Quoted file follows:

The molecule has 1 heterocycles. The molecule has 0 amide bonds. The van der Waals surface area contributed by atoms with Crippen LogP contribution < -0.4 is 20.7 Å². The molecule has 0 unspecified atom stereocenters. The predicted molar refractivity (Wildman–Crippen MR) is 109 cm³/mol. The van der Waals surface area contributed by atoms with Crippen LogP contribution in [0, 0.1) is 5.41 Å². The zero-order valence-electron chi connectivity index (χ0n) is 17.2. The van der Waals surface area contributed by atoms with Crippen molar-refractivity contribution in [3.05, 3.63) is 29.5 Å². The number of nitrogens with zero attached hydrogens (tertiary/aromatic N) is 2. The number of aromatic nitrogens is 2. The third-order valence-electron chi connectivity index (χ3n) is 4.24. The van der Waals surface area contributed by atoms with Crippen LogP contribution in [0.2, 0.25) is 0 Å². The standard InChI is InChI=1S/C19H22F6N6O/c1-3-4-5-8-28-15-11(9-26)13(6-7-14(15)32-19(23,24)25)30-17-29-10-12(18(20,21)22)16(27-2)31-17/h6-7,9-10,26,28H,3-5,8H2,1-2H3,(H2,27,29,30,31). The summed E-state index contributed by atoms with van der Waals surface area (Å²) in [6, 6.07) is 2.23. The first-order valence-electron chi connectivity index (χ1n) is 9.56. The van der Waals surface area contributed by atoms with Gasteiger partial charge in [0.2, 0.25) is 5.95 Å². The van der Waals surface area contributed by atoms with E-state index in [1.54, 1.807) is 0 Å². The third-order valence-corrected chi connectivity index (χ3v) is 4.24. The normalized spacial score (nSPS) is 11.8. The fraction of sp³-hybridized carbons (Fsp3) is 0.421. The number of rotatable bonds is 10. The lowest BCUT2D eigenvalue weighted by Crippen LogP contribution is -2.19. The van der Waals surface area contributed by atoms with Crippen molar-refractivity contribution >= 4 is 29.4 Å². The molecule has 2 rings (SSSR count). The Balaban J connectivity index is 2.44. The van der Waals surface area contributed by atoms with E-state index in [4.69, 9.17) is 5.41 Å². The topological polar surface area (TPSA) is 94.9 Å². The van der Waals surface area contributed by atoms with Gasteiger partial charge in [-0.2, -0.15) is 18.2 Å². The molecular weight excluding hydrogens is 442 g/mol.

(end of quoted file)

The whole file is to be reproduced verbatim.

The molecule has 1 heterocycles. The molecule has 0 amide bonds. The van der Waals surface area contributed by atoms with Crippen LogP contribution < -0.4 is 20.7 Å². The molecule has 0 unspecified atom stereocenters. The predicted molar refractivity (Wildman–Crippen MR) is 109 cm³/mol. The van der Waals surface area contributed by atoms with Crippen LogP contribution in [0, 0.1) is 5.41 Å². The zero-order valence-electron chi connectivity index (χ0n) is 17.2. The van der Waals surface area contributed by atoms with Crippen molar-refractivity contribution in [3.05, 3.63) is 29.5 Å². The number of nitrogens with zero attached hydrogens (tertiary/aromatic N) is 2. The number of aromatic nitrogens is 2. The third-order valence-electron chi connectivity index (χ3n) is 4.24. The van der Waals surface area contributed by atoms with Crippen LogP contribution in [0.2, 0.25) is 0 Å². The standard InChI is InChI=1S/C19H22F6N6O/c1-3-4-5-8-28-15-11(9-26)13(6-7-14(15)32-19(23,24)25)30-17-29-10-12(18(20,21)22)16(27-2)31-17/h6-7,9-10,26,28H,3-5,8H2,1-2H3,(H2,27,29,30,31). The summed E-state index contributed by atoms with van der Waals surface area (Å²) in [6, 6.07) is 2.23. The first-order valence-electron chi connectivity index (χ1n) is 9.56. The van der Waals surface area contributed by atoms with Gasteiger partial charge in [0.2, 0.25) is 5.95 Å². The van der Waals surface area contributed by atoms with E-state index in [1.54, 1.807) is 0 Å². The third-order valence-corrected chi connectivity index (χ3v) is 4.24. The normalized spacial score (nSPS) is 11.8. The fraction of sp³-hybridized carbons (Fsp3) is 0.421. The number of rotatable bonds is 10. The lowest BCUT2D eigenvalue weighted by Crippen LogP contribution is -2.19. The van der Waals surface area contributed by atoms with Crippen molar-refractivity contribution >= 4 is 29.4 Å². The molecule has 2 rings (SSSR count). The Balaban J connectivity index is 2.44. The van der Waals surface area contributed by atoms with E-state index in [4.69, 9.17) is 5.41 Å². The topological polar surface area (TPSA) is 94.9 Å². The van der Waals surface area contributed by atoms with Gasteiger partial charge in [-0.2, -0.15) is 18.2 Å². The molecular weight excluding hydrogens is 442 g/mol.